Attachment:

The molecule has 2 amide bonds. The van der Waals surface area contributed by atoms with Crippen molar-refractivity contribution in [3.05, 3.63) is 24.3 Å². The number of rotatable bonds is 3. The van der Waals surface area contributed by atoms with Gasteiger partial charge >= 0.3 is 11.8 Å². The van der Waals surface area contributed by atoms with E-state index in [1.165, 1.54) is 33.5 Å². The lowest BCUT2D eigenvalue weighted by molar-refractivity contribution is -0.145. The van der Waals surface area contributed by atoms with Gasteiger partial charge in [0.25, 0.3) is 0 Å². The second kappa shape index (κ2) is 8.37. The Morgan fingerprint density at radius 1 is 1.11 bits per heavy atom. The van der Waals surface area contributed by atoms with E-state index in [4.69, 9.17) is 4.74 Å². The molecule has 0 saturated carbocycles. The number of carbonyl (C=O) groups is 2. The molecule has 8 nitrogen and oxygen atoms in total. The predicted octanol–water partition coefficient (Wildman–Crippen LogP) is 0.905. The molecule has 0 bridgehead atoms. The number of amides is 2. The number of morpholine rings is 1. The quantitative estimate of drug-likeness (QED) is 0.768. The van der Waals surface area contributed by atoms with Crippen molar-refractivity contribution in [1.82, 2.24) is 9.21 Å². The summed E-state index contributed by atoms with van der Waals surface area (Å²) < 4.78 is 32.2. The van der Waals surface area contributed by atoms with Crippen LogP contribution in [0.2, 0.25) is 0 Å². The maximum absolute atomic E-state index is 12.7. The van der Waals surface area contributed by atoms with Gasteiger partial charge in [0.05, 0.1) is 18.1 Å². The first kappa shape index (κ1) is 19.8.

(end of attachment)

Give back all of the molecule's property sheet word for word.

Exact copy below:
The molecule has 2 amide bonds. The van der Waals surface area contributed by atoms with Crippen molar-refractivity contribution in [3.05, 3.63) is 24.3 Å². The number of rotatable bonds is 3. The van der Waals surface area contributed by atoms with Gasteiger partial charge >= 0.3 is 11.8 Å². The van der Waals surface area contributed by atoms with E-state index in [1.165, 1.54) is 33.5 Å². The lowest BCUT2D eigenvalue weighted by molar-refractivity contribution is -0.145. The van der Waals surface area contributed by atoms with Gasteiger partial charge in [0.25, 0.3) is 0 Å². The second kappa shape index (κ2) is 8.37. The Morgan fingerprint density at radius 1 is 1.11 bits per heavy atom. The van der Waals surface area contributed by atoms with E-state index in [4.69, 9.17) is 4.74 Å². The molecule has 0 saturated carbocycles. The number of carbonyl (C=O) groups is 2. The molecule has 8 nitrogen and oxygen atoms in total. The predicted octanol–water partition coefficient (Wildman–Crippen LogP) is 0.905. The molecule has 0 bridgehead atoms. The number of amides is 2. The number of morpholine rings is 1. The quantitative estimate of drug-likeness (QED) is 0.768. The van der Waals surface area contributed by atoms with Crippen molar-refractivity contribution in [1.82, 2.24) is 9.21 Å². The summed E-state index contributed by atoms with van der Waals surface area (Å²) < 4.78 is 32.2. The van der Waals surface area contributed by atoms with Crippen LogP contribution in [0.2, 0.25) is 0 Å². The maximum absolute atomic E-state index is 12.7. The van der Waals surface area contributed by atoms with Gasteiger partial charge in [0.05, 0.1) is 18.1 Å². The first kappa shape index (κ1) is 19.8.